Home » Smart ceiling lights with Zigbee, Matter or Wi-Fi from Aqara to Philips Hue

Smart ceiling lights with Zigbee, Matter or Wi-Fi from Aqara to Philips Hue

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Smart ceiling lights with Zigbee, Matter or Wi-Fi from Aqara to Philips Hue

When the British physicist and chemist Joseph Wilson Swan invented the first electric light bulb in 1878, no one could have guessed that when it comes to lighting, it’s not just the brightness in a dark room that plays a role. Today this is still the case in many cases, but with modern LED lights such as LED strips (guide) the intended purpose is somewhat different. They are not necessarily used to illuminate a room, but rather as mood lighting that either supports the main light source or is used alone for animations and other stark lighting effects (guides), such as for a party or other event.

Color temperature & luminosity

Things look a little different with smart ceiling lights. Animation is of less interest here. Other things are in the foreground. Today, powerful ceiling lights offer white color control, which provides the optimal light tone for the human organism depending on the time of day. Anyone who complains about difficulty falling asleep should take a closer look at the lighting. If lamps with a high blue content are used, this could be the cause. Bright light blocks the release of the hormone melatonin, which prolongs wakefulness and delays falling asleep. You should ensure that the light is set appropriately not only for the main lighting, but also for cell phones, tablets and notebooks.

Daylight white with values ​​above 5300 Kelvin may be useful for the office, but has no place in the living room or bedroom in the evening. Here you should pay attention to warm white lighting between 2700 and 3300 Kelvin. The brightness of a lamp is also crucial. While the light bulb from the last century converts most of the energy into heat rather than light, LED lamps work significantly more efficiently. For 200 lumens, a light bulb requires around 25 watts of power. This means that an LED light shines brightly over 2000 lumens. This is of course far too bright for an atmospheric ambience at a romantic dinner or a cozy evening watching TV. Therefore, ceiling lights should not only offer white color control, but also be dimmable.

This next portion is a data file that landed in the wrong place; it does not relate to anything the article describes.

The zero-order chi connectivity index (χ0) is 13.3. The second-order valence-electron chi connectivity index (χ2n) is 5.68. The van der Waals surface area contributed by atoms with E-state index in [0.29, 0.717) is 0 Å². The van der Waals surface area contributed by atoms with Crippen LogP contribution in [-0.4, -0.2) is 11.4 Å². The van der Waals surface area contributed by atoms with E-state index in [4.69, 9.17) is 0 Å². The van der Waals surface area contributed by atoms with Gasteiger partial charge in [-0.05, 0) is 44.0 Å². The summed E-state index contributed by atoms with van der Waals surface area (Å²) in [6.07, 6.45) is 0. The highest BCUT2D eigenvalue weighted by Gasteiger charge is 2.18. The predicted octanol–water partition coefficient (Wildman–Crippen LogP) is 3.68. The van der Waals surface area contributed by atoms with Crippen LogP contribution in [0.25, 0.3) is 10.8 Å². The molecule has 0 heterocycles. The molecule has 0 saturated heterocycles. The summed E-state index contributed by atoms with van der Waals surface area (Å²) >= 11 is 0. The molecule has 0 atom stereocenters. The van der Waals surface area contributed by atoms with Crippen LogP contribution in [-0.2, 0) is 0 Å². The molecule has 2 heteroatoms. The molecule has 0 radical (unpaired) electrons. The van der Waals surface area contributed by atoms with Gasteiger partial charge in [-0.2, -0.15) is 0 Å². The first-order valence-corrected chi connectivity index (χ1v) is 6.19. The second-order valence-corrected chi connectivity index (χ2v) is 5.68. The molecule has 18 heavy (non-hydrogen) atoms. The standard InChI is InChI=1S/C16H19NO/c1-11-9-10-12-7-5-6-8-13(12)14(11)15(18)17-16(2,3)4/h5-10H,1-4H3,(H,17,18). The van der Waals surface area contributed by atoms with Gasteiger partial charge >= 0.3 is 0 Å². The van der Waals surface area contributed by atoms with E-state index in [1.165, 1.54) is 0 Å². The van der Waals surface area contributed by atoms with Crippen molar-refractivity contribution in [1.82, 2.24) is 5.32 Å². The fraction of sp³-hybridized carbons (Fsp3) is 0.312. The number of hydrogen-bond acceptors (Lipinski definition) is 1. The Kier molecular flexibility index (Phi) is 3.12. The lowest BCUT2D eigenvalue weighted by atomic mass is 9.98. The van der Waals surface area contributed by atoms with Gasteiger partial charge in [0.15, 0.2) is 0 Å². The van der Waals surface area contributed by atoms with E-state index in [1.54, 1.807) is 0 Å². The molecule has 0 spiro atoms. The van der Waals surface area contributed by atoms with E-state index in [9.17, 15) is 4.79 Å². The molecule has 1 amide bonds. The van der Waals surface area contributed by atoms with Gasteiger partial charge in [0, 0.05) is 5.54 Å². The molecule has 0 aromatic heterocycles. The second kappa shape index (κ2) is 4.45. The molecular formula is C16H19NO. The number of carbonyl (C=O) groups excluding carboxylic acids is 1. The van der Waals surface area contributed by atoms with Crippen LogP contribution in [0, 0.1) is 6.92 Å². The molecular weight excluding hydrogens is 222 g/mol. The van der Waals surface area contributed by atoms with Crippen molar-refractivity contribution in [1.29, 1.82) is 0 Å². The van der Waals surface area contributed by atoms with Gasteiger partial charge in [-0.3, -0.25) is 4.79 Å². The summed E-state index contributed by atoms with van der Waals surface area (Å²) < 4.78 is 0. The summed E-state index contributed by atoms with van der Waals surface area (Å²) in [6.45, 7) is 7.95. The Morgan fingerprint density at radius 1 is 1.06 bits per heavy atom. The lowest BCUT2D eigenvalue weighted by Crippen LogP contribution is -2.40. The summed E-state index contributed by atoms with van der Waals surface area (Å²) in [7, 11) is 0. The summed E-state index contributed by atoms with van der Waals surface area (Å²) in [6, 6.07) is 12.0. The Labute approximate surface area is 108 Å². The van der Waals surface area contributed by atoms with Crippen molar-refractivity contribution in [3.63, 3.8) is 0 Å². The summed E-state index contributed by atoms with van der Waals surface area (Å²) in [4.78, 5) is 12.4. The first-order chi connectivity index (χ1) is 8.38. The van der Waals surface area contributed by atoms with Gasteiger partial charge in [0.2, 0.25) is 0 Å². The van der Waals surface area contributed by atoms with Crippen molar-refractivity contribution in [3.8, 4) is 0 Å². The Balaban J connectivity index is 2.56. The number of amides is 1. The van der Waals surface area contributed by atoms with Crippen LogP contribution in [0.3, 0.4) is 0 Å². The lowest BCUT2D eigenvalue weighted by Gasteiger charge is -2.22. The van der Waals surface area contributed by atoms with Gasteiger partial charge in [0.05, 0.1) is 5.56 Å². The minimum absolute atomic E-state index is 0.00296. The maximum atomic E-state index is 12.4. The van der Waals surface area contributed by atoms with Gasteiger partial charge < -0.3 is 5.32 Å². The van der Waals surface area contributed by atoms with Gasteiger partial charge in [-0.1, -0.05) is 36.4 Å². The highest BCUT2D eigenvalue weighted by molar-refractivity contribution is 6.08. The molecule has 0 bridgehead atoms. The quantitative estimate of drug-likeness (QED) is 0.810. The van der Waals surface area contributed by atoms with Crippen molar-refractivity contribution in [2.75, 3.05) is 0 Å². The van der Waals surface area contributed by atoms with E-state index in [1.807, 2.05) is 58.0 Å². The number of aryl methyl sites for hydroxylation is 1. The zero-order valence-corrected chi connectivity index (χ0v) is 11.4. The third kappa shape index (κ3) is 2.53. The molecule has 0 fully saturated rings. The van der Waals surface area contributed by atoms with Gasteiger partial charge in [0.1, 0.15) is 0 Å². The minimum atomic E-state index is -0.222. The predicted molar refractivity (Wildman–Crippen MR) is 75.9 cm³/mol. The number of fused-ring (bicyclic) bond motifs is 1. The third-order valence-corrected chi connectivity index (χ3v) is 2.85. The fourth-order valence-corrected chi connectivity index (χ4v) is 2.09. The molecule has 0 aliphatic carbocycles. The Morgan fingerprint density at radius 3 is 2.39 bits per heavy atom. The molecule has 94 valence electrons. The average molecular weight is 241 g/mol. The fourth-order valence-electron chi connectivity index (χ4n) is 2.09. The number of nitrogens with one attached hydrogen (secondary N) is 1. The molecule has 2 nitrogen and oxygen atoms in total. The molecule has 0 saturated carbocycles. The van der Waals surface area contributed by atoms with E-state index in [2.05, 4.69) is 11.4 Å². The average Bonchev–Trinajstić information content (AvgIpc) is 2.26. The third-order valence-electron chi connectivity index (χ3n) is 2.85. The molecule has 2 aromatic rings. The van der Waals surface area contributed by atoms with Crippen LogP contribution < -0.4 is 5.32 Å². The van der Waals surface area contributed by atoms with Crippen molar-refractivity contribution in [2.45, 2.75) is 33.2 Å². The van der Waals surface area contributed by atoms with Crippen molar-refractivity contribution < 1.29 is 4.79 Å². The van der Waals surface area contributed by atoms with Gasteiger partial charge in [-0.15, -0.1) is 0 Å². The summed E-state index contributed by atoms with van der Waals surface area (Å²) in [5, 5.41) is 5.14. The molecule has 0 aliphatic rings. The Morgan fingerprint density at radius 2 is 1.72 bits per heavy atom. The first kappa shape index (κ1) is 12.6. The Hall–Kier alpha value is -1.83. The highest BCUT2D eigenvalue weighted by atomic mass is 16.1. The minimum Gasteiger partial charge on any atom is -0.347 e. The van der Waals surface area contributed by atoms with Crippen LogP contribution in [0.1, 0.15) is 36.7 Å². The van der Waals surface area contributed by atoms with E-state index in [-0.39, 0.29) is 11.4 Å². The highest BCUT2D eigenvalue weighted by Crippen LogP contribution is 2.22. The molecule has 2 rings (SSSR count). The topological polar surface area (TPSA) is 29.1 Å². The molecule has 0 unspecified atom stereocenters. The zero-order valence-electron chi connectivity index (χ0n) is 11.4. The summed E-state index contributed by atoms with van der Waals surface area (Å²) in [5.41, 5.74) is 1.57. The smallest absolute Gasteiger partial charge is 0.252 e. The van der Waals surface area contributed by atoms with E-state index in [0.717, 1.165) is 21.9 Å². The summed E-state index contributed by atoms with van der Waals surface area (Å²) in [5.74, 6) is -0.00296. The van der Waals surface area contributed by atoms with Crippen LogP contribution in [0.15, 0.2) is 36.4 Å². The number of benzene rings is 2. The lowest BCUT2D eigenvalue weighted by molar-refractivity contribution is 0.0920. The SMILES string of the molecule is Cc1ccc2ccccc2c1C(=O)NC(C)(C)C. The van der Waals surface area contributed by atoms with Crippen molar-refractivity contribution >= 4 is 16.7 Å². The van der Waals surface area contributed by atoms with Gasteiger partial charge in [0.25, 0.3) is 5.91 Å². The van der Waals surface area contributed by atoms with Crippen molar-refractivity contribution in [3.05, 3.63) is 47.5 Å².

If you also want to add a little color, for example to encourage you to fall asleep while reading in the bedroom with a subtle red, choose a model that supports at least RGB. Variants with RGBIC are even more powerful, as they can control LEDs individually and thus ensure a pleasant lighting atmosphere with different colors that shine at the same time.

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Important for lighting control: Smart home centers and presence detectors

If you don’t want to manually adjust every single smart LED lamp to the desired brightness, color temperature and color, you should be able to integrate it into a smart home center (best list). With a few exceptions, such as the Philips Hue Bridge, manufacturer’s own solutions should be avoided. Otherwise it can quickly happen that you cannot control lamps from different manufacturers. More powerful solutions such as Home Assistant (test report) or Homey Pro (test report) are much more suitable here, as they can essentially control all modern LED lamps.

And that’s not all: Home Assistant can also control a variety of presence detectors (advisors) that are ignored by most other smart home centers. After all, it is possible to control the most powerful presence detector to date, the Aqara FP2, using Apple Homekit. Unlike motion detectors, presence detectors are able to detect people even if they are not moving. So the light stays on even if you don’t move. Automation based on motion detectors, on the other hand, is unreliable and often switches off the lights just because no one has moved in the room. You can get around this by configuring a certain amount of time, but the light will still be on even if there is no one left in the room. So if you are interested in lighting control that is as precise as possible, use presence detectors.

Ceiling lights: Zigbee, Wi-Fi, Homekit & Matter

In order to integrate a ceiling light into a smart home, it must work. Most variants use either the Zigbee protocol, which is optimized for smart home applications, or WLAN. Zigbee is considered the clear favorite among lighting manufacturers. Zigbee devices connected directly to the power grid act as repeaters and thus ensure a powerful mesh network.